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M Magazine settles a lawsuit thanks to a Chicago legal aid group that helps artists.

After being sued last fall for wrongly bylining two articles written by freelancer Rob Bundy, M Magazine has quietly reprinted both pieces in its February issue, adding Bundy's credit and an acknowledgement of the earlier publication error.


Federal court records show the copyright-infringement lawsuit, which Bundy filed in September, was settled Dec. 27, and the suit was dismissed. Terms were kept confidential, but the timeline suggests that the republication of the articles and the accompanying disclaimer were part of the deal.


While Bundy is barred from commenting on the outcome, it's safe to say that the result is a victory for the writer, and by extension, for freelancers generally, who often complain of being hopelessly outgunned in their dealings with wealthy and powerful publications to which they contribute.


In his lawsuit, Bundy was represented by lawyers from the Chicago firm of Kirkland and Ellis. (Local representation was provided by Gass Weber Mullins.)


How did such high-powered legal talent come to his aid? Bundy's lawyers were recruited through a Chicago nonprofit with an unusual mission: Lawyers for the Creative Arts, which, as its name implies, helps with legal services and advice for artists of all kinds, including dancers, musicians, visual artists, filmmakers and writers.


Intellectual property cases like Bundy's are only a small portion of LCA's work, executive director William E. Rattner tells me. Many cases the group takes are more routine – providing legal guidance to a painter or potter setting up a business to sell her work, for instance, negotiating leasing deals for a nonprofit theater, and other such mundane, but critical and potentially costly aspects of making a living from creative work.


“The only thing we turn away is something that really has nothing to do with our expertise,” says Rattner – such as a car crash injury lawsuit or handling an artist's divorce.


In the realm of journalism and allied fields, LCA has represented filmmakers and other content creators on matters such as using government freedom of information laws, says legal director Marci Rolnik. Last year a documentary filmmaker sought advice on how to film a public crowd at which police were expected to be present without running afoul of an Illinois law that has been used to prosecute people recording police encounters. (That law has since been thrown out.)


A group of Chicago lawyers looking for a way to contribute to society started LCA 40 years ago. The organization doesn't usually provide legal help directly. “We have hundreds of volunteer lawyers,” Rattner says. The group steers inquiring artists to those volunteers, who will work for free for low-income clients and at a discounted rate for others.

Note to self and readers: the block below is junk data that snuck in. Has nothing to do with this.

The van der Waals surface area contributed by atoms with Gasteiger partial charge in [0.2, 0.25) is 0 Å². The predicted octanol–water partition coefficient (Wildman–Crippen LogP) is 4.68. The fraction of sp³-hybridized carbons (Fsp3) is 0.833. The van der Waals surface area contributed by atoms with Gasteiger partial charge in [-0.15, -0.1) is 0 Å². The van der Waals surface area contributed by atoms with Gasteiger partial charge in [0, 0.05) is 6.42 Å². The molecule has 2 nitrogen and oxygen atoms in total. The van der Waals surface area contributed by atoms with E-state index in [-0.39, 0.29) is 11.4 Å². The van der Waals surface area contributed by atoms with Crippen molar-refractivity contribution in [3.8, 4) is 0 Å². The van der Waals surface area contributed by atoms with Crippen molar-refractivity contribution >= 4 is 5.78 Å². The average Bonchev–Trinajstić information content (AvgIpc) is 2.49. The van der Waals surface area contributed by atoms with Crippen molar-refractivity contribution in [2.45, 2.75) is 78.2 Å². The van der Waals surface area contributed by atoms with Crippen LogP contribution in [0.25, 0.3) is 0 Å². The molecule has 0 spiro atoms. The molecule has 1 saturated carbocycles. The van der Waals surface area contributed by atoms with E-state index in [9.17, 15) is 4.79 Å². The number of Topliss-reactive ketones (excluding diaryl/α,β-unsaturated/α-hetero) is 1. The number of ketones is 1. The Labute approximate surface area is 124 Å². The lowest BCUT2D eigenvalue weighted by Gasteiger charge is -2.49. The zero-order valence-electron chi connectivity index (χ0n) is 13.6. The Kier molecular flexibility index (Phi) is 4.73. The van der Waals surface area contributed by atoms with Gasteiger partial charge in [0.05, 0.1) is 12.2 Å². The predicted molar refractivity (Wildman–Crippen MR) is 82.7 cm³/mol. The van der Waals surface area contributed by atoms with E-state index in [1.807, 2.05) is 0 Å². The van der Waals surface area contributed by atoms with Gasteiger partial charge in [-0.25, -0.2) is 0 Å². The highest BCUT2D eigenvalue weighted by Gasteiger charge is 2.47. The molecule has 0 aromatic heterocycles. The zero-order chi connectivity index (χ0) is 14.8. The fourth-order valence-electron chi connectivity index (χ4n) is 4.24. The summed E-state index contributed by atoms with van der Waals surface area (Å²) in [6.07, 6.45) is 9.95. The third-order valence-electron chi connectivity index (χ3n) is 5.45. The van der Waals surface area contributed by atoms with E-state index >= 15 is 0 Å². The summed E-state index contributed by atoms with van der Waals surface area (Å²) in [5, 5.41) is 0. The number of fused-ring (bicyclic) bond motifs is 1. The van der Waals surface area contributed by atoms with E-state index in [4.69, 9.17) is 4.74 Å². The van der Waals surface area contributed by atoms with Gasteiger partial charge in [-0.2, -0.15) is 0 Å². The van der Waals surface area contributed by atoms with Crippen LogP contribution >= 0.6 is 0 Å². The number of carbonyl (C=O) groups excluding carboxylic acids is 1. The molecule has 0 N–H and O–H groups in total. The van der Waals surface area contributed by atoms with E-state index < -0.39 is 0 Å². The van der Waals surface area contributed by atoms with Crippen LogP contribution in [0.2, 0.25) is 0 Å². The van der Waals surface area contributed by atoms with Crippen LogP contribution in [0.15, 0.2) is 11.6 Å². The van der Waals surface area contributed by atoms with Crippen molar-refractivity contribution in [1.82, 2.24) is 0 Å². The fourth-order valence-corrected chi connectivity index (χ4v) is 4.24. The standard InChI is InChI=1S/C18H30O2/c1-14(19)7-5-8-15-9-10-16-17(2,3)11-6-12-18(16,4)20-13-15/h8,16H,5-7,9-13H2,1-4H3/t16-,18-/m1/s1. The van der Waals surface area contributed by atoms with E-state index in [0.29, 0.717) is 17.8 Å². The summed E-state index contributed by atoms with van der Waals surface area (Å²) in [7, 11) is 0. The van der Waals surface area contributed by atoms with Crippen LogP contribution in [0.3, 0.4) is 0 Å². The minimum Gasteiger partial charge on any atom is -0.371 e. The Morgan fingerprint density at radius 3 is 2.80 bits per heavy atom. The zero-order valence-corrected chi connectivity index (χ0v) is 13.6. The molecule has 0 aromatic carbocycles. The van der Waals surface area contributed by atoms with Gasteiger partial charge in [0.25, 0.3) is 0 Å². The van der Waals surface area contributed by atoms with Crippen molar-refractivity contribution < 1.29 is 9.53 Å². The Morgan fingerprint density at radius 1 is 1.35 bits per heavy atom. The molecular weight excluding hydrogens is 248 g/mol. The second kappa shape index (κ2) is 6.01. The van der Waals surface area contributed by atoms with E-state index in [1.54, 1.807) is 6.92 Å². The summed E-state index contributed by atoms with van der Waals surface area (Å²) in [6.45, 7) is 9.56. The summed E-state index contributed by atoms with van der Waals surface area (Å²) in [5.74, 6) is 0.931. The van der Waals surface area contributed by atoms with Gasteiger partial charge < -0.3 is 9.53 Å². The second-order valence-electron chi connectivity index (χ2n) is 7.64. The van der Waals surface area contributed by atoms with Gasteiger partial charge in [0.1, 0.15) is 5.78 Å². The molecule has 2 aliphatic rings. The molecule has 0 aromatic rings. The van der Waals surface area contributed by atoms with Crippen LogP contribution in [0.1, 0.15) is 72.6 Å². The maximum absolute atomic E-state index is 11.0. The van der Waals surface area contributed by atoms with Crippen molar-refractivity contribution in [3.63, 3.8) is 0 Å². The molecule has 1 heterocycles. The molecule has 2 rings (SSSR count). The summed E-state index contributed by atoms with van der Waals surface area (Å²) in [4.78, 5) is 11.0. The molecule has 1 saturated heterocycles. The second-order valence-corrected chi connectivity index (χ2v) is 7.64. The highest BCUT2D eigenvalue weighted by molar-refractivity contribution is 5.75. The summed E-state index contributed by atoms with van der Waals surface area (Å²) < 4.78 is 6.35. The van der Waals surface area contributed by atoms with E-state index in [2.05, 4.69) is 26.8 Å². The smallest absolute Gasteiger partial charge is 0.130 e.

“It's a group of clients that's fun to work with,” Rattner says. “These are interesting, educated people you're dealing with. You're not trying to get some kid off who was arrested on Saturday night for hijacking a car.”


Similarly named organizations are found in some other cities, though Rattner says they're independent of each other, not part of one overall national organization.


The digital revolution has made disputes over copyright especially interesting and complex, Rolnik and Rattner agree. Stealing the creative output of another person once took a certain amount of time and effort, whether it was plagiarizing a book or copying a painting. “It's that much easier when you can sit in your room and with just a few clicks, steal somebody's work,” Rattner says.


Bundy's two stories, along with his photographs, were originally published in M's July issue. One, about the renovation of Bundy's Queen Anne house on Milwaukee's East Side, was attributed to M magazine editor Janet Raasch and gave Bundy second billing. The other, about a collection of rare pianos, was attributed to a completely different writer, with Bundy's photos credited to another photographer.


While the stories were in production, Bundy indicated he couldn’t agree to M's usual contract language, which forbids publication elsewhere without the magazine’s prior permission, because each story had already been committed to non-competing outlets. The lawsuit said Raasch agreed to permit those other publications.


The suit said the Queen Anne home story was assembled from two documents – Bundy's draft for the assignment and his longer, original version of the same story, which he sent so the editor could see if there were details she might want to add. As the piece went through editing, the suit said, his inquiries on the editing process and whether he could further assist in the story's final preparation were brushed off. Not until he got the magazine did he know the story was now “By Janet Raasch, with Rob Bundy.”


The suit said Raasch told Bundy the piano-collection story was misattributed because of “a production error.” The suit charged, however, that the misattribution of both articles was “willful,” though it doesn't ascribe a motive for the mistake.


In their answer to Bundy's suit, filed in October, attorneys for M's parent Conley Publishing and for Raasch acknowledged the error on the piano collection story but said it was accidental, not willful. The response denied any wrongdoing on the part of the magazine in attributing the Queen Anne story in part to Raasch.


With the settlement, why the magazine made its mistake and what Bundy thought the motive might be, are now left unresolved.


But Bundy evidently was grateful for LCA's assistance: The organization reports it's getting a four-figure donation from the writer.


Neither M Magazine nor its legal representation returned a request for comment.


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